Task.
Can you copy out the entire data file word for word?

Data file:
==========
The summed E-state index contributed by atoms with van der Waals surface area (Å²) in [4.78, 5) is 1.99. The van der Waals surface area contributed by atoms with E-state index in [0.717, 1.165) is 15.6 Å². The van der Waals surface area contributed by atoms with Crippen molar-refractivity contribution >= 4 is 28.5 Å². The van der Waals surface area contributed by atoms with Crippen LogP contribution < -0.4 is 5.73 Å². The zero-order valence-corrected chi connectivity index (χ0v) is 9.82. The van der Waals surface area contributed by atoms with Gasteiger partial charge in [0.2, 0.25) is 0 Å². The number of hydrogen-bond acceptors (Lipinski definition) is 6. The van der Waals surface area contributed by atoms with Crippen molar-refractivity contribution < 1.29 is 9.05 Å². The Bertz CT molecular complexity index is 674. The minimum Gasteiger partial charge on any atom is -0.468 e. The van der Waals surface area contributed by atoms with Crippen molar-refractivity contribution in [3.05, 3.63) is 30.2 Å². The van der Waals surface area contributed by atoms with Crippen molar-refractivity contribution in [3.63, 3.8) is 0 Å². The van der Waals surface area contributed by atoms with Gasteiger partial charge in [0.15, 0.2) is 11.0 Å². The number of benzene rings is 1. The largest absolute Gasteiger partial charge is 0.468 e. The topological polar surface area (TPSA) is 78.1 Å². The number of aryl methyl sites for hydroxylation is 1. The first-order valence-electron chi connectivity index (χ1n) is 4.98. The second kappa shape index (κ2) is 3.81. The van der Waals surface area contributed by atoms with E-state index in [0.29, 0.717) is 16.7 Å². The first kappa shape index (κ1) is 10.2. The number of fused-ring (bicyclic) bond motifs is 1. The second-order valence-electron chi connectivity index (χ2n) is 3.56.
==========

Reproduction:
The summed E-state index contributed by atoms with van der Waals surface area (Å²) in [4.78, 5) is 1.99. The van der Waals surface area contributed by atoms with E-state index in [0.717, 1.165) is 15.6 Å². The van der Waals surface area contributed by atoms with Crippen molar-refractivity contribution >= 4 is 28.5 Å². The van der Waals surface area contributed by atoms with Crippen LogP contribution < -0.4 is 5.73 Å². The zero-order valence-corrected chi connectivity index (χ0v) is 9.82. The van der Waals surface area contributed by atoms with Gasteiger partial charge in [0.2, 0.25) is 0 Å². The number of hydrogen-bond acceptors (Lipinski definition) is 6. The van der Waals surface area contributed by atoms with Crippen molar-refractivity contribution < 1.29 is 9.05 Å². The Bertz CT molecular complexity index is 674. The minimum Gasteiger partial charge on any atom is -0.468 e. The van der Waals surface area contributed by atoms with Crippen molar-refractivity contribution in [3.05, 3.63) is 30.2 Å². The van der Waals surface area contributed by atoms with Crippen molar-refractivity contribution in [3.63, 3.8) is 0 Å². The van der Waals surface area contributed by atoms with Gasteiger partial charge in [0.15, 0.2) is 11.0 Å². The number of benzene rings is 1. The largest absolute Gasteiger partial charge is 0.468 e. The topological polar surface area (TPSA) is 78.1 Å². The number of aryl methyl sites for hydroxylation is 1. The first-order valence-electron chi connectivity index (χ1n) is 4.98. The second kappa shape index (κ2) is 3.81. The van der Waals surface area contributed by atoms with E-state index in [0.29, 0.717) is 16.7 Å². The first kappa shape index (κ1) is 10.2. The number of fused-ring (bicyclic) bond motifs is 1. The second-order valence-electron chi connectivity index (χ2n) is 3.56.